We investigated an increase in the incidence of healthcare-associated Clostridium difficile infection (CDI) that occurred following a change from a bleach disinfectant to a peracetic acid–based disinfectant.
To evaluate the efficacy of the peracetic acid–based disinfectant.
Laboratory-based product evaluation.
The commercial peracetic acid–based product is activated on site by mixing a small volume of concentrated hydrogen peroxide and peracetic acid present in a “SmartCap” reservoir with the remaining contents of the container. We measured concentrations of peracetic acid in newly activated and in-use product and determined the stability of nonactivated and activated product. We tested the efficacy of the product against C. difficile spores using the American Society for Testing and Materials standard quantitative carrier disk test method.
Measured concentrations of peracetic acid (50–800 parts per million [ppm]) were significantly lower than the level stated on the product label (1,500 ppm), and similar results were obtained for containers from multiple lot numbers and from another hospital. Product with peracetic acid levels below 600 ppm had significantly reduced activity against C. difficile spores. Peracetic acid concentrations were reduced markedly after storage of either activated or nonactivated product for several weeks. The Environmental Protection Agency confirmed the finding of low disinfectant levels and ordered discontinuation of sale of the product.
Use of a defective peracetic acid–based surface disinfectant may have contributed to an increase in healthcare-associated CDI. Our findings highlight the importance of evaluating the efficacy of liquid disinfectants in healthcare settings.
This paper discusses the growth of Mg-doped GaN samples using a modified Molecular Beam Epitaxy (MBE) method. Our results suggest that the dopant is incorporated from a surface population maintained by the incident Mg flux by a rapid diffusion mechanism. It follows that the chemical concentration will increase with time of growth and that the p-doping level will also increase progressively with film thickness for a given Mg flux. Increasing the Mg flux to the surface results at first in a higher doping density, but this saturates when the Mg surface concentration reaches a finite value.
Inquisitio, a process first codified in the canons of the Fourth Lateran Council of 1215, was an important means of investigating crime in general and heresy in particular in the later medieval period. For the most part, it has been the subject of historical rather than cultural investigation: scholars have focused on its role in the development of the medieval church and its laws, and on the dynamics of heresy inquisition in medieval Europe and, more recently, England. To view it only as a tool in the fight against heresy, however, is to overlook both its broader significance and its imbrication with other mechanisms of medieval canon law. Even in the English ecclesiastical courts, inquisitio had other uses: it was, for example, most commonly used to regulate sexual relations (fornication, adultery, bigamy, etc.); it was bound up with sanctions like excommunication and public penance, as well as confession, sacramental or otherwise; and, perhaps most significantly, since the law stipulated that inquisitio could only be initiated when someone was widely held to be guilty of a specific crime, it was intimately associated with questions of reputation and social standing. It is hardly surprising then that in the centuries following Lateran IV, the applications of inquisition moved beyond the boundaries of the ecclesiastical courts into the fields of exemplarity, rhetoric and poetry.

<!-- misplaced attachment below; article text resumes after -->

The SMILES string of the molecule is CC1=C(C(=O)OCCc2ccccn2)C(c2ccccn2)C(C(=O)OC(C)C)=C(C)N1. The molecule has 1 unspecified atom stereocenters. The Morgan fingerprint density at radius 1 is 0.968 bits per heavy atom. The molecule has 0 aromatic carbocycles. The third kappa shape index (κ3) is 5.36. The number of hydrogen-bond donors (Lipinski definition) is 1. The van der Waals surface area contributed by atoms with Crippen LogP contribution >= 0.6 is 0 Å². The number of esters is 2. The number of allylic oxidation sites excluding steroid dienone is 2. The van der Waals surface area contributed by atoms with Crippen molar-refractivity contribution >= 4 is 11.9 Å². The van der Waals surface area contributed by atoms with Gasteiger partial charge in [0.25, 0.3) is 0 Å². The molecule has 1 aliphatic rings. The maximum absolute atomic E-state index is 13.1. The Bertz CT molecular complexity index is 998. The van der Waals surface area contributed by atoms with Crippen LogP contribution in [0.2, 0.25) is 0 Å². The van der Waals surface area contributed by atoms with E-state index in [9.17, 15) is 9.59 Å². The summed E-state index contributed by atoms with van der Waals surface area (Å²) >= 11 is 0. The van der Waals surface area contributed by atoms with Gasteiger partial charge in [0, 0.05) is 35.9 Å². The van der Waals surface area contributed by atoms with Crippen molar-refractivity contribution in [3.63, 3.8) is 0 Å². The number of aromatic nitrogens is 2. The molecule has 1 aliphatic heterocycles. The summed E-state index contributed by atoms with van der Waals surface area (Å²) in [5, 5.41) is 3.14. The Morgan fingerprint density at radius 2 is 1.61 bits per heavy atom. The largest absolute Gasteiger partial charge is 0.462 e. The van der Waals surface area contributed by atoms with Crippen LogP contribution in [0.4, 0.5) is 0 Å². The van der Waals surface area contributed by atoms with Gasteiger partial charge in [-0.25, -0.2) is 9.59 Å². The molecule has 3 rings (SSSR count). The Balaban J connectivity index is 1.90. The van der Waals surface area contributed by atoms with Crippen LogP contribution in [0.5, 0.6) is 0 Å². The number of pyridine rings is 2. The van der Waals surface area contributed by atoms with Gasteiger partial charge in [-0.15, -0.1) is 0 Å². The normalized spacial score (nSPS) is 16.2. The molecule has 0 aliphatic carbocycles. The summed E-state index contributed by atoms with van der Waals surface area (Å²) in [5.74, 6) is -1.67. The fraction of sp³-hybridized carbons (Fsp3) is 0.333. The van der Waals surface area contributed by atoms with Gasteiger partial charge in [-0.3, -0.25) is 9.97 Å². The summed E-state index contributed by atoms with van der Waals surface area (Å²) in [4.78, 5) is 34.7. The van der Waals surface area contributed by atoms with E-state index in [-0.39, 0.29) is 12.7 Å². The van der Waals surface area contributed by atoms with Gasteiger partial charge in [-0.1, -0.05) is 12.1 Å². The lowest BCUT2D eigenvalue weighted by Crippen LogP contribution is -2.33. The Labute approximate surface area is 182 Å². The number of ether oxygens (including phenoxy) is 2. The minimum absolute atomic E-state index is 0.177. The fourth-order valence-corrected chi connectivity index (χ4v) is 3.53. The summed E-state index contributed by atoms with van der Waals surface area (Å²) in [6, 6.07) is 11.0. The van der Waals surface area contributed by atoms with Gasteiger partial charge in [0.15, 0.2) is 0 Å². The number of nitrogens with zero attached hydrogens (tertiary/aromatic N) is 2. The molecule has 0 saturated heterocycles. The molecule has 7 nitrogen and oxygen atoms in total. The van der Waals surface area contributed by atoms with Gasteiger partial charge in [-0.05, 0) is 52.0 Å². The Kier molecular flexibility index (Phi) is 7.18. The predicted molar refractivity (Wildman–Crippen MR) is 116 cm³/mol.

Inquisition in medieval and early modern England has typically been the subject of historical rather than cultural investigation, and focussed on heresy. Here, however, inquisition is revealed as playing a broader role in medieval English culture, not only in relation to sanctions like excommunication, penance and confession, but also in the fields of exemplarity, rhetoric and poetry. Beyond its specific legal and pastoral applications, 'inquisitio' was a dialogic mode of inquiry, a means of discerning, producing or rewriting truth, and an often adversarial form of invention and literary authority. The essays in this volume cover such topics as the theory and practice of canon law, heresy and its prosecution, Middle English pastoralia, political writing and romance. As a result, the collection redefines the nature of inquisition's role within both medieval law and culture, and demonstrates the extent to which it penetrated the late-medieval consciousness, shaping public fame and private selves, sexuality and gender, rhetoric, and literature. Mary C. Flannery is a lecturer in English at the University of Lausanne; Katie L. Walter is a lecturer in English at the University of Sussex. Contributors: Mary C. Flannery, Katie L. Walter, Henry Ansgar Kelly, Edwin Craun, Ian Forrest, Diane Vincent, Jenny Lee, James Wade, Genelle Gertz, Ruth Ahnert, Emily Steiner.
In the prologue to his tale, Chaucer's Pardoner gleefully outlines his methods of conning money out of gullible, God-fearing churchgoers with his preaching. From his public stage in the pulpit, the Pardoner employs various methods to persuade his audience to repent—and to part with their money; as he confesses to his fellow pilgrims, ‘myn entente is nat but for to wynne, / And nothyng for correccioun of synne’ (VI.403–04). Here and elsewhere in the Pardoner's prologue, Chaucer places great emphasis on this concept of ‘entente’; indeed, intention seems to be the criterion by which Chaucer asks that we judge the Pardoner. Yet the Pardoner's ability to gull his audience points precisely to the difficulty of discerning intent and of knowing certainly the interior state of an individual, a difficulty addressed at least in part by the sacrament of confession. According to the now-standard narrative, confession after the Fourth Lateran Council (1215) becomes a tool for fostering technologies for ‘making truth inside oneself’ and for generating interiorised subjectivity. In scholarship on medieval heresy, inquisition is likewise understood to have ‘the discovery of truth’ about an individual as its goal and the hidden interior as its terrain.